[R] quantile regression problem

(Ted Harding) Ted.Harding at nessie.mcc.ac.uk
Sun Dec 11 00:10:18 CET 2005

On 10-Dec-05 zuzmun at natur.cuni.cz wrote:
> Dear List members,
> I would like to ask for advise on quantile regression in R.
> I am trying to perform an analysis of a relationship between
> species abundance and its habitat requirements -
> the habitat requirements are, however, codes - 0,1,2,3... where 0<1<2<3
> and the scale is linear - so I would be happy to treat them as
> continuos

As well as Roger Koenker's comments, you may also wish to consider
the following.

(By the way, despite what you say above, you have "codes" at
values 0, 0.5, 1, 1.5, 2. 3 -- is there anything special about
the 0.5 and 1.5, or are they on the same footing as 0, 1, 2, 3?
Also, I am curious as to why "habitat requirement" is named
"absdeviation" in the data file. What does "habitat requirement"

> The analysis of the data somehow does not work, I am trying to
> perform linear quantile regression using rq function and I cannot
> figure out whether there is a way to analyse the data using quantile
> regression (I would really like to do this since the shape is an
> envelope) or whether it is not possible.

As Roger noted, the distribution of data is very variable over
the values of "absdeviation":

absdeviation:       0      0.5    1      1.5    2      3 
Number of data:   673     15    493      3     19     20 
Total data: 1223

Therefore you chiefly have information about the cases "0" and "1".

I have loked at the data the opposite way round from you: For each
value of "absdeviation" ("H" for "habitat in the following),
consider the values of "abundance" (A).

For H=0 and H=1, the values of A are quite well approximated by
a negative exponential distribution, thought the fit is better
for H=1 than for H=0 -- in a more careful examination, I would try
to emulate a for the continuous variable A a distribution inspired
by the logarithmic distribution p(n) = (t^n)/(n*log(1-t)), n=0,1,2...
which is a classic distribution for the probability that a species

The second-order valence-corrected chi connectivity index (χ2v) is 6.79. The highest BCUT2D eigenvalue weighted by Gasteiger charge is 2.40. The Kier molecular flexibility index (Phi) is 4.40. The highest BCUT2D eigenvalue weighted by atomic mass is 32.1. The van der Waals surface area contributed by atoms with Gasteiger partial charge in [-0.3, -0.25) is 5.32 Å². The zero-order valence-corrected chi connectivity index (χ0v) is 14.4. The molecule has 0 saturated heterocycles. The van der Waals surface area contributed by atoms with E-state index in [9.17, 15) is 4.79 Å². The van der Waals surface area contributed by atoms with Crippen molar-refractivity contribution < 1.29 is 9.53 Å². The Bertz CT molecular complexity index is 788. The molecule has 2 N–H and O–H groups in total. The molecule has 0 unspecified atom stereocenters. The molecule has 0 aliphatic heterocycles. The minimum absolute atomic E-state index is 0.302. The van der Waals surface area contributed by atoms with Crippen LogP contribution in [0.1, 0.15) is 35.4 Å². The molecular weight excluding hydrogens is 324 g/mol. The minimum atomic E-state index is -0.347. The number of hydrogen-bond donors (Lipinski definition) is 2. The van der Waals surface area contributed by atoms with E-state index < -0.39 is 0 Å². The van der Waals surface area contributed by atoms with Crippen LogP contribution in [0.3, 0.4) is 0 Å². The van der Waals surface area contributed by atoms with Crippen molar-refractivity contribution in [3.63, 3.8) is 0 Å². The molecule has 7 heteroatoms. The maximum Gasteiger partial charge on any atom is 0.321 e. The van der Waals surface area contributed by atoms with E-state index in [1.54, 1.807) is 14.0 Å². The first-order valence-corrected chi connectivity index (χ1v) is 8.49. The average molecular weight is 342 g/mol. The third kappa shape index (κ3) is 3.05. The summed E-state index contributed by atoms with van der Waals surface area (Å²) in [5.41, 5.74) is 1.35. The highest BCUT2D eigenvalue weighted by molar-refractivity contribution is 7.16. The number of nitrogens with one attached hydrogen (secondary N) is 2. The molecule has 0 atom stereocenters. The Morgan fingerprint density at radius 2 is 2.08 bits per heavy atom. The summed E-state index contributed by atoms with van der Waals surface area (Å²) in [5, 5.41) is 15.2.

will be represented by n individuals in a sample of a large number
of species whose different abundances are variable
(Fisher, Corbett and Williams, and much later work).

The mean A for H=0 is m0 = 0.09389265 (n0=673), and
the mean A for H=1 is m1 = 0.08407791 (n1=493).

with respective atandard deviations

  s0 = 0.1262238
  s1 = 0.08952975

on the basis of which

  (m0-m1)/(sqrt((s0^2)/n0 + (s1^2)/n1)) = 1.553156

which is not particularly large. While the histograms




do somewhat indicate a tendency for higher values of A to
occur when H=0 than when H=1 there are only a few of these.

So on a first look, I am induced to conclude that there is
little evidence in the two dominant data groups (H=0 and H=1)
to indicate that these two groups differ. I doubt that the
information for the H=0.5, H=1.5, H=2 anf H=3 would have
more than a slight effect on this (though I have not looked
on detail).

The corresponding means, however, are

  m0.5 = 0.1273273    (n = 15)
  m1.5 = 0.03003003   (n =  3)
  m2   = 0.02908183   (n = 19)
  m3   = 0.03830066   (n = 20)

which at first sight does suggest that, while m0.5 is similar
to m0 and m1 above, m1.5 and m2 and m3 are distinctly smaller.
However, for m1.5 this is based on a very small sample, and
in any case the distribution of the raw values of A is so skew
that the larger values of A occurring for H=0 and H=1 are unlikely
to occur in such small samples.

Therefore, preliminary conclusion: I cannot see strong evidence
of a relationship between "absdeviation" and abundance.

Hoping this is useful,
Best wishes,

> I tested that if I replace the categories with continuous
> data of the same range it works perfectly. In the form I have
> them (and I cannot change it) I am getting errors - mainly
> about non-positive fis.
> Could somebody please let me know whether there was a way to
> analyse the  data?
> The data are enclosed and the question is
> Is there a relationship between abundance and absdeviation?
> I am interested in the upperlimit so I wanted to analyze the upper 5%.
> Thanks a lot for your help
> All the best
> Zuzana Munzbergova
> www.natur.cuni.cz/~zuzmun

E-Mail: (Ted Harding) <Ted.Harding at nessie.mcc.ac.uk>
Fax-to-email: +44 (0)870 094 0861
Date: 10-Dec-05                                       Time: 23:10:15
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